About Salt Creek Coonhounds

My name is Jerry Moll, born and raised on a farm near Batesville Indiana, the youngest of 13 children. I married Brenda Schutte, also of Batesville and also the youngest of thirteen children in 1990. We have three children, Nicholas, Erin and Bethany. We have never and will never expect to make our living from our efforts at breeding a better Treeing Walker Coonhound; it’s just what we want to do.

As a young boy in Southeast Indiana, I hunted whatever kind of dog we had on the farm. We never had a hound; most were curs, collies, or shepherds. I hunted mainly groundhogs and squirrels, but would occasionally sneak out after dark in search of coon and possum. If I ever heard "real" hounds running & treeing at night in the creek bottoms below our farm, I would sit and listen to them for hours. As I got older and bolder the curiosity got the best of me and I began joining whoever it was, much to their surprise. Soon they were stopping by the house and inviting me to go along on a regular basis.

I really began to enjoy the hounds over the curs I had been used to. As a rule, the hounds had much more nose, hunt, and mouth. I began the search for a hound of my own and within a short time acquired a registered Bluetick. This was a big old hound with a cold nose and a big booming voice. I would love to sit on a log and listen to him work, but when he finally treed I would have to run to him fast or he would be off tracking again. I soon bought a 1/2 Redbone 1/2 English dog that would stay treed and hunted them together for several years.

When I was about 15 or so, a boy in school told me about his Walker dog and invited me to go along hunting with him. My Dad warned me not to take my good dogs with this "crazy fox hound" or it would surely ruin them, so I left them at home. I was totally amazed at the ability of this black and white hound, named Rudy. He treed four coons and caught two more on the ground that night. This hunt made an impression on me that would last a lifetime. I hunted with and enjoyed Rudy many times after that night and could not bear to hear old Blue wallow and boar on a cold track anymore. I had seen the light; I bought a Walker pup and have been breeding and hunting them ever since.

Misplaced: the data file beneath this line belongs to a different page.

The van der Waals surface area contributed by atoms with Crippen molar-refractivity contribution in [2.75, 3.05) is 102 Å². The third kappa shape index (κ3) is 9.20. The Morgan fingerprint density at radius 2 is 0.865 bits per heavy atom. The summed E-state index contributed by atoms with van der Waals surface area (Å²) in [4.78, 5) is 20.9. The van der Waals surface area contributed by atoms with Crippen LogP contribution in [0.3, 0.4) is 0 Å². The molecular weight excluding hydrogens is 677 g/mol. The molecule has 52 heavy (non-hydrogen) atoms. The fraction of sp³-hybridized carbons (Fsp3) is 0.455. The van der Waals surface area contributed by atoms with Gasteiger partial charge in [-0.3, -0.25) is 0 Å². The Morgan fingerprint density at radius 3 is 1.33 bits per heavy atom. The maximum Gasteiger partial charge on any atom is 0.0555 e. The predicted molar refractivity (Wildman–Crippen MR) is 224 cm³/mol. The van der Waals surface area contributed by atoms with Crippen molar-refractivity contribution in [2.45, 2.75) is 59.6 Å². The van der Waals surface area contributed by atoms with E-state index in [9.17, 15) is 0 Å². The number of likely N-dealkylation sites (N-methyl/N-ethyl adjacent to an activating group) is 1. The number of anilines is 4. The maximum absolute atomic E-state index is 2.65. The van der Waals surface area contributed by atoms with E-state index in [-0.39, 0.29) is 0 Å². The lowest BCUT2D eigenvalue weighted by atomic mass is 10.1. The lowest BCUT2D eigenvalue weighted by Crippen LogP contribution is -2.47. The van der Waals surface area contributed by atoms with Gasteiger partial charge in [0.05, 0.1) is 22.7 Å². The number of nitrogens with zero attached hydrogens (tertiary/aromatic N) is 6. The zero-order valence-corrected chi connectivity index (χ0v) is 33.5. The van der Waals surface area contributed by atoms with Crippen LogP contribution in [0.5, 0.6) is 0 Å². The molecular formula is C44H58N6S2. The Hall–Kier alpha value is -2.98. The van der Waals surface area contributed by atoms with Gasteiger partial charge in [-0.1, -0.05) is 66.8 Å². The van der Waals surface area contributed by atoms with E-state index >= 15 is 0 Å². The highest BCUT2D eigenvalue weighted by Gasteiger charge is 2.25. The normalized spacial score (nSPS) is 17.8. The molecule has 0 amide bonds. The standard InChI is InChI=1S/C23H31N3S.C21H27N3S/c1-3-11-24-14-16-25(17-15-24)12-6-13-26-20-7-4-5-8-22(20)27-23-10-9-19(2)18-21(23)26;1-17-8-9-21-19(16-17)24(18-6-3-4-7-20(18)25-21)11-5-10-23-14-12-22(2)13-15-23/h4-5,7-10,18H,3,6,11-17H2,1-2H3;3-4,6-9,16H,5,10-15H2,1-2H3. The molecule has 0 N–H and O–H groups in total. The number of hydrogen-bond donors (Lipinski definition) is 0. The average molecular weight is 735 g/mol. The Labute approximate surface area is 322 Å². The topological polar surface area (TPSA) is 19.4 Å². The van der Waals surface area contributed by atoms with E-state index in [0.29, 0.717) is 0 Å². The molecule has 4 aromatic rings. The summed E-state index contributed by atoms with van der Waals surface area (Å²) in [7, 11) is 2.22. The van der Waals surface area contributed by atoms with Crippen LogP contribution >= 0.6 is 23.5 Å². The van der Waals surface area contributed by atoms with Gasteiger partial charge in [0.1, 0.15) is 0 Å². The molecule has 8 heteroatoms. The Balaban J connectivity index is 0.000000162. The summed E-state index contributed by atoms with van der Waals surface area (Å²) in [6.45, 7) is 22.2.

Many of the things I breed for and look for in the Walker dog today trace back to those first hunts with the old Rudy. I love quickness, I'm impatient and I want a dog to do things very rapidly, right or wrong. I hate a track straddling dog, I want one that will cut, drift, or swing on a track. Just as soon as my dog smells a coon, I want her to be thinking tree, not track. I want a dog to be an exceptional Treedog, accurate and stay-put, regardless. I keep a dog with an uncommon voice, both extremely loud and distinct from others.

Many people get confused when they hear me talking about the quick drifting track dogs that I like. They think I like a hot nosed, pop up dog, wrong! The kind of dog I'm talking about has the kind of nose it takes to run a track with their head up off the ground, locate as their coming off a track into a tree, and the ability to tree laid-up acorn coons other dogs don't know exist. A dog that will work for an hour grubbing out an old cold track is what some folks describe as having a "good nose", I disagree.

I have been following the same line of dogs for the past twenty-five years and as most everyone knows, I’m partial to females. These days I’m hunting hounds that date six and seven generations back to my original Treeing Walkers: Gr Nite Ch Moll's Salt Creek Annie, Gr Nite Ch Moll's Salt Creek Ann II, Gr Ch Nite Ch Moll's Salt Creek Ann III, Gr Ch Gr Nite Ch Moll’s Salt Creek Ann IV, Ch Nite Ch Moll’s Salt Creek Sam, Gr Nite Ch Gr Ch PKC CH Moll's Salt Creek Molly-Ann, Gr Nite Ch Gr Ch PKC GCH Moll's Salt Creek Kiss , Gr Nite Ch Ch PKC CH Salt Creek Private Dancer, Gr Nite Ch Ch PKC PCH Moll's Salt Creek Jenni, Gr Nite Ch Gr Ch PKC CH Moll's Salt Creek Kiss This and Gr Nite Ch Ch PKC CH Salt Creek Rapid River Sockett.

These hounds have won the Lee Crawford Invitational twice and placed in Walker Days several times. They have also qualified for the World Hunts many times and gotten into the finals a time or two. Ann II placed 11th in the 1993 UKC World Hunt, Jenni finished third in the 2002 PKC World Championship and followed with a third place and World Champion Female finish in the 2003 UKC World Championship. These hounds have produced several titled dogs in AKC, UKC and PKC and their records speak for themselves.

We support and enjoy the competition and fellowship of AKC, UKC and PKC hunts and are members of SETWA, TWBFA and the NRA. I have met most of my close, lifelong friends through these Spotted dogs and Coonhound competition. I am a Walker man through and through and wouldn't have it any other way.